Sorry but your terminology isn't what most people term as "Cloud Computing" today. SETI and Linux distributed computing is completely different than Cloud Computing. Citrix and Thin Clients are examples of Cloud Computing or could be, VDI could be considered Cloud if you think about it. P2P, File Sharing and Torrents aren't even in the discussion. You're confusing things with not on your computer as "Cloud" when it isn't. Logos 4 for PC and Mac isn't even close to Cloud Computing yet. It just syncs data. You could argue the iPad implementation is getting closer towards that.

Not to drag things further off topic.

Not to beat a dead horse, but... To add more technical "stuff" to James' response. Cloud computing is very similar to a "distributed mainframe," in effect, with something like a thick/thin client structure using XML based interfaces rather than TN3270, SQL, and other sorts of odds and ends. The clients are generally envisioned as being close to terminals on a mainframe, possibly with some level of local processing (a "smart terminal," if you remember those).

Distributed linux isn't really "cloud," because it's not a client/server model. You could use distributed linux to build a cloud service, but the O/S side of it doesn't have anything to do with the way the service is provided. P2P and the various torrents are really just like a Banyan or Novell file share from the old days, or a file service on a Windows share <blech> if you want to go that direction. Both Banyan and Novell could do a distributed share when I worked with them--Vines 5 is about where I left off, and Novell 4.11 is the last server only O/S I really supported (a long time ago, when I was a young CNE, working on my CBE).

Cloud has some additional components to work around the distributed environment--primarily marshaling services and some form of service advertisement (you didn't need this with a mainframe--but something like Novell SAP, or Vines Streetalk). Cisco has SAF in this space, MS is pushing X.500, and there are several others out there--XMPP is probably the best known at this moment, I think, and probably has the odds on chance of becoming the "standard," I think. Cisco doesn't do marshaling at the moment--though it's a hotly debated topic. Don't know what the outcome will be there.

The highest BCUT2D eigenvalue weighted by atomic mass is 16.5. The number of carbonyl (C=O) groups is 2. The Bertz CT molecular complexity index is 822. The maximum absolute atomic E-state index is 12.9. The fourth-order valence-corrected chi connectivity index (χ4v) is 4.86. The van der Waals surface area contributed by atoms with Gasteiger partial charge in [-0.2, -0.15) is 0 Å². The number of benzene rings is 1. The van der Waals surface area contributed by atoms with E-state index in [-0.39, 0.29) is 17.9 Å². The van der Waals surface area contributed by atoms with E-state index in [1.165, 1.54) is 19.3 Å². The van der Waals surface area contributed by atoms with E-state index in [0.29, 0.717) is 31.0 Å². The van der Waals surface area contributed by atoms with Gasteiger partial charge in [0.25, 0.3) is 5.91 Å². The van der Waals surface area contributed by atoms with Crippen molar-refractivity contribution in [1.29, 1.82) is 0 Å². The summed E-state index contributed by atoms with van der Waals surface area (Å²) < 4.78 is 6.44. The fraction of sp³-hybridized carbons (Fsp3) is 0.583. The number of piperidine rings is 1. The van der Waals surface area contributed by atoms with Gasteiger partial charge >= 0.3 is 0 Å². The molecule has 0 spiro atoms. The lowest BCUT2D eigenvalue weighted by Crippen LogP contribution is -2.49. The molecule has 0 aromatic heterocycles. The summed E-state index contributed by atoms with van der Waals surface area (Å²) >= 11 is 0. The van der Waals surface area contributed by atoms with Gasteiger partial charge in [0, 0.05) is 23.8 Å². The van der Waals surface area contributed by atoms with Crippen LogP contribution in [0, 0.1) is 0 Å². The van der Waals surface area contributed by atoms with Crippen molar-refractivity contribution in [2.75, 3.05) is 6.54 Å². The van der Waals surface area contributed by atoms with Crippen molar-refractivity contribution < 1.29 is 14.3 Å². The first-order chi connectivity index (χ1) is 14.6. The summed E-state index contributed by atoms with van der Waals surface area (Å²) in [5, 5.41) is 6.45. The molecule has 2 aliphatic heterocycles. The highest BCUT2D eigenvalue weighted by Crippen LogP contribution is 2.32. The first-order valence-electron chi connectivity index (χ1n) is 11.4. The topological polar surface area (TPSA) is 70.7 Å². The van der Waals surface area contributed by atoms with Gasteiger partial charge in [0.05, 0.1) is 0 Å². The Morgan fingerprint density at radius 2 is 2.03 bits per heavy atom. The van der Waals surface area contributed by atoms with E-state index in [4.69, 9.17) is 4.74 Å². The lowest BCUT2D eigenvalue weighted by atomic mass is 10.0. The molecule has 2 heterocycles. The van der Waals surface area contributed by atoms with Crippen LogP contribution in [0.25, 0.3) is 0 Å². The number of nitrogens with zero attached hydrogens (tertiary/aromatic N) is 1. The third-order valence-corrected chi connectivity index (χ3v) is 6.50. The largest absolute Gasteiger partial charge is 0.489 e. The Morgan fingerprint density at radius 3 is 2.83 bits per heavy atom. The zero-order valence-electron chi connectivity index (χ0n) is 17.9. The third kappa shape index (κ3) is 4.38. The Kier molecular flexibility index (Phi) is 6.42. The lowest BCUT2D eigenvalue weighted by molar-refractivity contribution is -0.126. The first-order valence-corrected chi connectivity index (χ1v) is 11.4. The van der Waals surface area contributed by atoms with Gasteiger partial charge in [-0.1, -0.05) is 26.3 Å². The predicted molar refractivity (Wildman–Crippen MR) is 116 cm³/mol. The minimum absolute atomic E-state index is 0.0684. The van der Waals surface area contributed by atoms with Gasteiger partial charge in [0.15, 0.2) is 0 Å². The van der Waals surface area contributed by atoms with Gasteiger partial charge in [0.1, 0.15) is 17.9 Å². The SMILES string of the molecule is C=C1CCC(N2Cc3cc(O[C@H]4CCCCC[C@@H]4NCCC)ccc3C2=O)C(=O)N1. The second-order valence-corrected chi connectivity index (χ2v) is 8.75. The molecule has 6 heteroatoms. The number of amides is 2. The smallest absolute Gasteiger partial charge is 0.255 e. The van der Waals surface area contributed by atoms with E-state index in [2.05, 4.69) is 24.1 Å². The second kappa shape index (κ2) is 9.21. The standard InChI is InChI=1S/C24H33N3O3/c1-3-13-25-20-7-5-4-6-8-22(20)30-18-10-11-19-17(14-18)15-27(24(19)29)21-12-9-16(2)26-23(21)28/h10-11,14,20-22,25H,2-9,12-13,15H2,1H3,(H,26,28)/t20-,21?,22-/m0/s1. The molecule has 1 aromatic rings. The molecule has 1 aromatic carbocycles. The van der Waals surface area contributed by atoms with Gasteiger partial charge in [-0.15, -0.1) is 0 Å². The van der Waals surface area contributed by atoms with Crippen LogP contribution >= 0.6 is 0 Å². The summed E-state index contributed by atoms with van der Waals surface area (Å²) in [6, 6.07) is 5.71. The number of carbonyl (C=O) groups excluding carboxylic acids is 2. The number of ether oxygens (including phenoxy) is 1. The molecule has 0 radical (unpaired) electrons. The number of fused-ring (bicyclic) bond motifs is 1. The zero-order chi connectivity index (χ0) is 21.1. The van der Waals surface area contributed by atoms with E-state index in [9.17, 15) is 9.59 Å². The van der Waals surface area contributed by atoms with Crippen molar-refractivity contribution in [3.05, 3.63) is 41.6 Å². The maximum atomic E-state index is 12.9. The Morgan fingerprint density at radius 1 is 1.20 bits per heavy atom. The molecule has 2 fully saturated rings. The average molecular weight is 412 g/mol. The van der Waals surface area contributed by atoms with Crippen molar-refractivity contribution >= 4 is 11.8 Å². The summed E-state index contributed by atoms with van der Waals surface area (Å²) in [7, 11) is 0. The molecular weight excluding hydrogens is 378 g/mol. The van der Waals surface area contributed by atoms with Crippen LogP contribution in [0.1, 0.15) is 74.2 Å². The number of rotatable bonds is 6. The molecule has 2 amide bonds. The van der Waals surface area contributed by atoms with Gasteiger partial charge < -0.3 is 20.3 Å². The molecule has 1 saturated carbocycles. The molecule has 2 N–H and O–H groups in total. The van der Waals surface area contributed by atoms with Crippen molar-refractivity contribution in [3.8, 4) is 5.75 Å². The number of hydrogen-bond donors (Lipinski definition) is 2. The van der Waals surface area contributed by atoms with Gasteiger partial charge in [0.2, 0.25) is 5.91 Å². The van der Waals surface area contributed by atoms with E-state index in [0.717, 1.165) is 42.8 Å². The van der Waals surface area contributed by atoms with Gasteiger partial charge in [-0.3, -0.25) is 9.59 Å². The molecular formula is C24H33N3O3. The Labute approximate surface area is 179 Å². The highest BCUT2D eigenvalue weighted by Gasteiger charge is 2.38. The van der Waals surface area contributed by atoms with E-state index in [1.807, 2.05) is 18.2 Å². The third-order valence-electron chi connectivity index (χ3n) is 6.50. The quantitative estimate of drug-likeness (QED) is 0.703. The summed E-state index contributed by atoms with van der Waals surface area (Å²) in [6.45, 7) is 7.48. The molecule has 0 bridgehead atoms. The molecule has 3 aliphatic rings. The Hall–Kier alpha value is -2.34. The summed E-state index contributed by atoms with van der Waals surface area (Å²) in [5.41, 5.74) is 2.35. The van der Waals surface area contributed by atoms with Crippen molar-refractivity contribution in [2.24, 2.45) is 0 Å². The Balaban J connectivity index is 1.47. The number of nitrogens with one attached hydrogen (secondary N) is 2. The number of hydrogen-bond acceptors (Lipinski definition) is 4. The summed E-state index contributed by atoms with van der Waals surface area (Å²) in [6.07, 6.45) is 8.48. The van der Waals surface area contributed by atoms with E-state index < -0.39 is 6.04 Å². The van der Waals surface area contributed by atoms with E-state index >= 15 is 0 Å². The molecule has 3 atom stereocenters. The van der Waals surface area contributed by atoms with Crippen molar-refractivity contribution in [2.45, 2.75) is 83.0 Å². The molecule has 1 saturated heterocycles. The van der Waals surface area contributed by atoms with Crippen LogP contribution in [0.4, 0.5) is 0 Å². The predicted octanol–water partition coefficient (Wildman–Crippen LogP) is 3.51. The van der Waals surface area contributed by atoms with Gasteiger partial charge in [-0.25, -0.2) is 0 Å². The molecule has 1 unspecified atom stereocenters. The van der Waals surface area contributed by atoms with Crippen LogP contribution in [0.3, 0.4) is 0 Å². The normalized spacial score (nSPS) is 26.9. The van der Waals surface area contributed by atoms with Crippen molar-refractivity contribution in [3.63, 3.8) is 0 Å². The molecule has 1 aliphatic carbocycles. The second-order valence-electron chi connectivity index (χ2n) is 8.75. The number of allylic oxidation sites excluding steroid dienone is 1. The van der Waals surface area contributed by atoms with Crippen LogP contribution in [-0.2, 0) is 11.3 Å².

So, that's a more technical explanation, if you really were looking for one... Not that I think you probably were, but, well, there it is anyway.

To try and get back to the point, what Logos is doing right now is using Amazon's C3 service as a Banyan file service, or a Novell file share, or just a shared drive. But what Bob is saying is he's moving Logos towards more of a thin client model, where the local device essentially stores nothing, it just does some of the processing. Again, 'the cloud" won't ever happen this way. Mainframes failed as a model for a reason--the cost of the network became greater than the cost of the local hard drive. There's no way the network can ever win the battle against local storage. Been there, done that, I have the t-shirt.

But all of that is somewhat tangetal to the discussion at hand. Just going through this exercise for those who want to know.

:-)

Russ

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Matthew C Jones | Forum Activity | Replied: Fri, Jun 4 2010 4:54 PM

James Ng:
Sorry but your terminology isn't what most people term as "Cloud Computing" today